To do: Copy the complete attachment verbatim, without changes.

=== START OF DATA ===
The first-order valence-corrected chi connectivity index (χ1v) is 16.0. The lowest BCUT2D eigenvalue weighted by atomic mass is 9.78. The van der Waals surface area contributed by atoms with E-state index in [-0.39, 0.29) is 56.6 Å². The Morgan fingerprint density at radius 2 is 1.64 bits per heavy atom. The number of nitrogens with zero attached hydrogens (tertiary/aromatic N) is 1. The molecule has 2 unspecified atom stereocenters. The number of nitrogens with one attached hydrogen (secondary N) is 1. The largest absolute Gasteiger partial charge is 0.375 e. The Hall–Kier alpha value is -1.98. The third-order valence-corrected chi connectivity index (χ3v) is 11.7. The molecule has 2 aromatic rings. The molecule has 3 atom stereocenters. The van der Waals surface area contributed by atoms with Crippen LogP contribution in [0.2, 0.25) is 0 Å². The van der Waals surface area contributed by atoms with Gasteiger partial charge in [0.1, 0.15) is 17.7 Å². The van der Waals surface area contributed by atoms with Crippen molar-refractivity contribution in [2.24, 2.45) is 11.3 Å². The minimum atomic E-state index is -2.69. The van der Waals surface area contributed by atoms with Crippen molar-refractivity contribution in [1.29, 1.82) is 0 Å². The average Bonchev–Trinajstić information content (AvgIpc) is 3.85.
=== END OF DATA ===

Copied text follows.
The first-order valence-corrected chi connectivity index (χ1v) is 16.0. The lowest BCUT2D eigenvalue weighted by atomic mass is 9.78. The van der Waals surface area contributed by atoms with E-state index in [-0.39, 0.29) is 56.6 Å². The Morgan fingerprint density at radius 2 is 1.64 bits per heavy atom. The number of nitrogens with zero attached hydrogens (tertiary/aromatic N) is 1. The molecule has 2 unspecified atom stereocenters. The number of nitrogens with one attached hydrogen (secondary N) is 1. The largest absolute Gasteiger partial charge is 0.375 e. The Hall–Kier alpha value is -1.98. The third-order valence-corrected chi connectivity index (χ3v) is 11.7. The molecule has 2 aromatic rings. The molecule has 3 atom stereocenters. The van der Waals surface area contributed by atoms with Crippen LogP contribution in [0.2, 0.25) is 0 Å². The van der Waals surface area contributed by atoms with Gasteiger partial charge in [0.1, 0.15) is 17.7 Å². The van der Waals surface area contributed by atoms with Crippen molar-refractivity contribution in [2.24, 2.45) is 11.3 Å². The minimum atomic E-state index is -2.69. The van der Waals surface area contributed by atoms with Crippen molar-refractivity contribution in [1.29, 1.82) is 0 Å². The average Bonchev–Trinajstić information content (AvgIpc) is 3.85.